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Blizzard forum goers will soon no longer have to fear the dreaded internet troll.  (Source: Amazon.com)
Changes will first go into effect on Starcraft II forums, WoW forums likely next

Internet trolling charitably could be referred to as a pop culture phenomena.  People online seem often to develop proclivities for trying to get under each others' skin and in the most extreme cases a troll is born.

But trolls days of lurking around internet message boards may be limited -- at least if Activision Blizzard can help it.  The company, which makes the best-selling
 World of Warcraft and Starcraft franchise has announced that it will be forcing players to use their real names on online message boards.

Starcraft II: Wings of Liberty
, will be the first game to enact the new rules when it releases on July 27.  Those changes will quickly be rolled out to other games -- likely including World of Warcraft, the world's most popular paid MMORPG, with over 11.5 million subscribers.

The company is offering players the option of putting their in-game handle next to their real world name.  However, it will not currently force players to do this.  It says that players choosing to do so will be helping to create a more positive environment.

It says the changes in generally should cut down on trolling and nasty behavior in the forums.  

Marc Rotenberg, executive director of the Electronic Privacy Information Center, says such erasures of privacy are nothing new.  He points out that the world's largest social networking site, Facebook, recently switched to requiring real names, and that businesses are typically well within their rights to demand such provisions.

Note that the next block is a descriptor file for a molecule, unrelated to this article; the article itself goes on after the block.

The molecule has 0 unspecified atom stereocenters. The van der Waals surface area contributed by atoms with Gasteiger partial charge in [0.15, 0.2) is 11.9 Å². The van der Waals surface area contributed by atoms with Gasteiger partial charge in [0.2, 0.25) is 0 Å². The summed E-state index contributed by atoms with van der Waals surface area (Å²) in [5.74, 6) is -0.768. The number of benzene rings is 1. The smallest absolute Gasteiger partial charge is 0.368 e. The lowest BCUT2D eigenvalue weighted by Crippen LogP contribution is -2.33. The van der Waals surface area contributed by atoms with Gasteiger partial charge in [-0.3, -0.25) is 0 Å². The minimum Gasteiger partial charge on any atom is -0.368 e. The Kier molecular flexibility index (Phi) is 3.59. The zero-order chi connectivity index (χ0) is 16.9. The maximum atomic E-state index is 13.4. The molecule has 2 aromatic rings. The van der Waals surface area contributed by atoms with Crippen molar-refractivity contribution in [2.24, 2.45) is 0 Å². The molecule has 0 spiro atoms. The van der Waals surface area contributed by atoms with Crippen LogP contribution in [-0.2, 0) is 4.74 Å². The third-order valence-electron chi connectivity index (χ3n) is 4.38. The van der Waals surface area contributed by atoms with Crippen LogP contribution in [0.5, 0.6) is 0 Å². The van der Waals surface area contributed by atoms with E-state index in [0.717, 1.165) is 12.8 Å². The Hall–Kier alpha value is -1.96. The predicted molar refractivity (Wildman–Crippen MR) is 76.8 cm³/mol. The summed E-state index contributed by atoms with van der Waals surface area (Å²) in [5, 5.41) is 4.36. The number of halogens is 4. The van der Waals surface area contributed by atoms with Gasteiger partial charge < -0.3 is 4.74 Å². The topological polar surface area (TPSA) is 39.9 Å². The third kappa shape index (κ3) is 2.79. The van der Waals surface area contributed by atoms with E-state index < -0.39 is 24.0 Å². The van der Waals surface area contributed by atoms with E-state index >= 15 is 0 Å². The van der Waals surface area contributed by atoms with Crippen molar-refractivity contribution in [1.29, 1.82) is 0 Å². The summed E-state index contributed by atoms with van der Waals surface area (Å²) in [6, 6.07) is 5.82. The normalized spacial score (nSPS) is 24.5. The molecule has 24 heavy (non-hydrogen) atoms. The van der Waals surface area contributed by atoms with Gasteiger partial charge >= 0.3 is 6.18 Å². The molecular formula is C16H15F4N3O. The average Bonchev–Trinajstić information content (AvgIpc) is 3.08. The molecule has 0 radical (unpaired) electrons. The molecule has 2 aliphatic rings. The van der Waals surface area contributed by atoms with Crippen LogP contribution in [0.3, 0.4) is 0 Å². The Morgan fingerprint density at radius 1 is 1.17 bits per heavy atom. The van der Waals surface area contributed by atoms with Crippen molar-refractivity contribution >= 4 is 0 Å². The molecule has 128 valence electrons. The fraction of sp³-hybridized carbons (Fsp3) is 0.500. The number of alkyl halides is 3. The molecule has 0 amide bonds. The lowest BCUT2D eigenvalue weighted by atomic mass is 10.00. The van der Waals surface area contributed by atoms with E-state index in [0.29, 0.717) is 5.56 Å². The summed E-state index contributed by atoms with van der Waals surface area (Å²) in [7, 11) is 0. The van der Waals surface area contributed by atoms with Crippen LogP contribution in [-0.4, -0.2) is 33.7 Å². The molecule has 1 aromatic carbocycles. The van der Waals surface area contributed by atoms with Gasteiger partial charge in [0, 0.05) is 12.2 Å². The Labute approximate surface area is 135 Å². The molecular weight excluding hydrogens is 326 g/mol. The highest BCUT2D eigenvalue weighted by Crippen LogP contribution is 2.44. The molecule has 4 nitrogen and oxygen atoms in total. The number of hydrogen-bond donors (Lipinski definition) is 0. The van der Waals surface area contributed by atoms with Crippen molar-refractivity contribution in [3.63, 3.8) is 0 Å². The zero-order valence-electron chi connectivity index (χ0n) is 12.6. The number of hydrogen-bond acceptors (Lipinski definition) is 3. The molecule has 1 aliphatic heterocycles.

That said, he said such moves are disappointing as part of the magic of the internet is anonymity and alter-egos.  He states, "Part of the fun of the online gaming would was the sense that you could construct a character different form who you were in the real world."



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RE: This is absurd.
By Ratinator on 7/7/2010 7:07:49 PM , Rating: 2
quote:
If I want to spend time online, I spend it playing FPS, RTS or Combat Flight Simulators that require intense levels of skill to exceed in at the highest levels of prowess with no time commitment required to be good. MMO's offer none of that to me--so, why should I pay a monthly fee for them?


Intense levels of skill and no time commitment required to be good are not synonymous. Either it doesn't take skill or you are spending a rather large ammount of time gaining that skill.

Not having played an MMO you would have no clue what levels of skill are required. I would personally like to see you go into a WoW Arena fight even against beginners. You wouldn't last 10 seconds.


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